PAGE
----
All statistical analyses were performed using the SPSS statistical package (version 10; SPSS, Chicago, IL). Haplotypes were inferred for each individual by maximum likelihood methods, as previously described (19). The association between CAD and genotypes was analyzed by a χ2 test and logistic regression analysis to adjust for potential confounders. As a descriptive measure of association between genotypes and outcomes, odds ratios (ORs) were calculated along with 95% CIs. Continuous variables (expressed as mean ± SD) were compared by Student’s t test or by univariate ANOVA when adjusted for potential confounders. A P value <0.05 was considered significant.


Clinical features of CAD cases and control subjects are shown in Table 1. Compared with type 2 diabetic control patients, individuals with CAD were older, had longer duration of diabetes, and a higher man-to-woman ratio and mean plasma fibrinogen level (Table 1). They also showed a higher frequency of peripheral vascular disease and retinopathy and were more frequently treated with insulin as well as antihypertensive, antidyslipidemic, and antiplatelet drugs (Table 1). Differences in sex, smoking, peripheral vascular disease, retinopathy, and antiplatelet therapy distribution were observed between case and control subjects in the subset who underwent angiography (Table 2).

Adiponectin polymorphisms and CAD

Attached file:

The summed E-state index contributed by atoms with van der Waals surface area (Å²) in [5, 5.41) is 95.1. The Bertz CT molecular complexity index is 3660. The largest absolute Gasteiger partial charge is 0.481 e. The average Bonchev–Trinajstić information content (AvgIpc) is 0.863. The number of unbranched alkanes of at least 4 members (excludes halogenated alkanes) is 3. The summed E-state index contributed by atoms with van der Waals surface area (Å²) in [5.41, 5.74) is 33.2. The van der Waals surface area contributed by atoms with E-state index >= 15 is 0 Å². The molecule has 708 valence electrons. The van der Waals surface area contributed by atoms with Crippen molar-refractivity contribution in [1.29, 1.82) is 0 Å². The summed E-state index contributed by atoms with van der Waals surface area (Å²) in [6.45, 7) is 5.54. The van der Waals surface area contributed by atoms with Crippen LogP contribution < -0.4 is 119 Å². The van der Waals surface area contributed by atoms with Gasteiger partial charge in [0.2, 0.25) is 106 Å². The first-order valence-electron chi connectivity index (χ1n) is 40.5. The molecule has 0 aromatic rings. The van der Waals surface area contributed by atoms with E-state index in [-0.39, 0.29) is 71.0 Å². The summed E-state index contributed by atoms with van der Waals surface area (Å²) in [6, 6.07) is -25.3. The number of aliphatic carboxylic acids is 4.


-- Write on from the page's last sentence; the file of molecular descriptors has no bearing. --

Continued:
Case and control subjects had similar genotype distributions at position +45 (Table 3). By contrast, significant differences were observed at position +276 (P = 0.04) with T/T homozygotes being more frequent among control subjects (Table 3). Based on these results, T/T homozygotes were compared with carriers of the G allele (i.e., patients carrying the XG genotype) and showed a significantly lower risk of CAD (OR 0.30 [95% CI 0.12–0.76], P = 0.01 after adjusting for age, sex, duration of diabetes, and smoking). Since the lower CAD risk of T/T individuals remained unchanged after adding BMI to the model, this association is unlikely to be due to an effect on adiposity. T/T individuals appeared to have an even stronger protective effect when other potential confounders, including HbA1c, lipid levels, systolic and diastolic blood pressure, antihypertensive and antidyslipidemic treatments, insulin therapy, and adiponectin levels were added to the model (0.13 [0.037–0.46], P = 0.002) (Table 4). A similar protective effect associated with the T/T genotype was observed when the analysis was restricted to the subset of individuals who underwent angiography (0.04 [0.006–0.30], P = 0.002) (Table 4).